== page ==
The International Federation of Journalists has welcomed a European Court of Human Rights (ECHR) ruling that the UK government violated press freedom as a key step towards protecting journalists sources.
The judgement comes following a four year case brought by the Bureau of Investigative Journalism with the support of the IFJ.
The IFJ along with its UK affiliate the NUJ had backed the case, and made a joint submission to the ECHR. The NUJ said the judgement represented a significant victory for the campaign to protect journalists’ sources and the right of journalists to adhere to the NUJ’s ethical code of conduct that states:
“A journalist protects the identity of sources who supply information in confidence and material gathered in the course of her/his work.”
The ruling also represents a blow to the UK government and its pursuit of repressive surveillance laws.
According to the Bureau of Investigative Journalism, the ECHR ruled that mass surveillance by GCHQ and other intelligence agencies, without adequate safeguards to protect the freedom of the press, is unlawful. The case will force the government to review how it intercepts journalists’ communications.
The Bureau’s case was part of a wider submission supported by the NUJ, IFJ and brought by human rights organisations including Amnesty, Privacy International, and Liberty following the revelations about the invasive surveillance by GCHQ and other agencies revealed by Edward Snowden in 2013.
The Bureau was specifically concerned about the chilling effect that mass surveillance may have on whistleblowers seeking to reveal wrongdoing to investigative journalists, and the difficulty of guaranteeing a source’s anonymity when communications are being monitored in such a pervasive way.
IFJ General Secretary Anthony Bellanger said the ruling was a victory for all journalists across Europe. “While the judgement is about a specific case in the UK the principles recognised by the ECHR apply across Europe. Governments should be warned that repressive surveillance laws and the unwarranted mass collection of data will be rigorously challenged to protect journalists’ rights and media freedom”.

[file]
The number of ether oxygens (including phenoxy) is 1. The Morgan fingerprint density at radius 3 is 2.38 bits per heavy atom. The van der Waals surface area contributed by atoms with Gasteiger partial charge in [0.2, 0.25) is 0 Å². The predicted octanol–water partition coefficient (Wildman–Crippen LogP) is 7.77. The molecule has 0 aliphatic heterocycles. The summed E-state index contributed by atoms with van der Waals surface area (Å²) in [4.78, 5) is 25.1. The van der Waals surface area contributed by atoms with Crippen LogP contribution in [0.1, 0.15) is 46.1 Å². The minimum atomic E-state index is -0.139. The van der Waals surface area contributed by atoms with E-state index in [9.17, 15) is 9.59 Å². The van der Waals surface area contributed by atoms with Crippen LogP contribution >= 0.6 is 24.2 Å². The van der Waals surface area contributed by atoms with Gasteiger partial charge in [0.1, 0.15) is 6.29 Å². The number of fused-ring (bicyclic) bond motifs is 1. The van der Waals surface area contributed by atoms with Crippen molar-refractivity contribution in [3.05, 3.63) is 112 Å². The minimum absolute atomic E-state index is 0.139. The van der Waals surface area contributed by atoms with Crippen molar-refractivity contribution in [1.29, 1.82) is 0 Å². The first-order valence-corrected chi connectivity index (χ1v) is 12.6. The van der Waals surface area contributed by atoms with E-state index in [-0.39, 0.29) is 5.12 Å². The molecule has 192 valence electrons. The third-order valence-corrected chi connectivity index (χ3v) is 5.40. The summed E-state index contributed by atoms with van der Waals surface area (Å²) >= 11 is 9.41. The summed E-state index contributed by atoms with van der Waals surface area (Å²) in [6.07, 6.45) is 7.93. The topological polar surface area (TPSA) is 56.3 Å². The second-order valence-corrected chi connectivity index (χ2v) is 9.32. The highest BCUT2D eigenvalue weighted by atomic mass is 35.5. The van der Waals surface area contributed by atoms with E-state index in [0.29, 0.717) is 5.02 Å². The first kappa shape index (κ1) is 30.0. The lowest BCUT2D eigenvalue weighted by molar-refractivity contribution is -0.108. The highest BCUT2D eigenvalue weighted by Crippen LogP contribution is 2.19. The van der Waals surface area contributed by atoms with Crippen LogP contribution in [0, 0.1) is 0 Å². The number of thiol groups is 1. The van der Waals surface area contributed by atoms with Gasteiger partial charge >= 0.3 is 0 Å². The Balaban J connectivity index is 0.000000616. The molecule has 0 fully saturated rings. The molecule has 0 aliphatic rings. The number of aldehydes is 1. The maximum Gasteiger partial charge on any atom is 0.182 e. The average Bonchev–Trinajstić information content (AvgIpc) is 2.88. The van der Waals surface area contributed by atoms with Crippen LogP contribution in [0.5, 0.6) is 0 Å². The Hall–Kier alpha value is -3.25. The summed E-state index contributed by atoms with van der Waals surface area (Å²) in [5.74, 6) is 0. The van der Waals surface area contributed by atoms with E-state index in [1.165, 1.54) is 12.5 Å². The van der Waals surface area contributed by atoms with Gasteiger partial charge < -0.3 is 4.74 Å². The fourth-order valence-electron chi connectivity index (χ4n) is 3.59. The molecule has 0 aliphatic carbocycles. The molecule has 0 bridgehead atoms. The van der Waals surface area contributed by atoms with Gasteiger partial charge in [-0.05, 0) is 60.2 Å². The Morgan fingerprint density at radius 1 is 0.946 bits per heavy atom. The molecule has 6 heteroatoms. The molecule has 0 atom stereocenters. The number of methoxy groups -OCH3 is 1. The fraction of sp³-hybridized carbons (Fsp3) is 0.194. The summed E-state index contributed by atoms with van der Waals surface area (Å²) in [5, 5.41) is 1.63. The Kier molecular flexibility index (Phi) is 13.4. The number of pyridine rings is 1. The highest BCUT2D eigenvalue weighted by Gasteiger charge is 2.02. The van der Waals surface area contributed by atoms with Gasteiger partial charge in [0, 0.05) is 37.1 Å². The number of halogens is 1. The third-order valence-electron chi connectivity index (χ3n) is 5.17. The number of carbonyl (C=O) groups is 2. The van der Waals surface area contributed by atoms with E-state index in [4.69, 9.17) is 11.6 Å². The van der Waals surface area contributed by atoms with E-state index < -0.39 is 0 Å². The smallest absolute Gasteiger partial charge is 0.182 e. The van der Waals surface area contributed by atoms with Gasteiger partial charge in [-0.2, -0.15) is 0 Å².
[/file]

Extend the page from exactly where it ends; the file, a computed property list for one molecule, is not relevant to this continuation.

Michelle Stanistreet, NUJ general secretary, said: “This ruling is a great result for ethical journalism and journalists in the UK. We have been campaigning for years against the UK government’s repressive surveillance laws that are detrimental to the public interest. We will continue to use all the avenues available to us to improve and amend the current laws and codes of practice. The Bureau should be congratulated for its excellent work and this is a hugely significant and positive outcome.”
The Bureau’s Managing Editor Rachel Oldroyd welcomed the ECHR judgment and said: “The Bureau believes the freedom of the press is a vital cornerstone of democracy and that journalists must be able to protect their sources. We are particularly concerned about the chilling effect that the threat of state surveillance has on whistleblowers who want to expose wrongdoing, and this ruling will force our government to put safeguards in place. It is an extremely good day for journalism.”
The court was particularly worried about the potential deliberate targeting of journalists work by security agencies without measures in place to protect confidentiality. The court “expressed particular concern” about the absence of any published safeguards relating to the circumstances in which confidential journalistic material could be selected.
The court found that the UK government was in breach of Article 10, the right to freedom of expression, because of the “potential chilling effect that any perceived interference with the confidentiality of journalists’ communications and, in particular, their sources might have on the freedom of the press.”
Gavin Millar QC, counsel for TBIJ, said: “The government must now rewrite the law as to how the security and intelligence service can look at and use journalists confidential communications and material. Secretive arrangements like these cannot continue. There must be a public interest which overrides the vital right to journalistic free speech before officials can scrutinise such material.”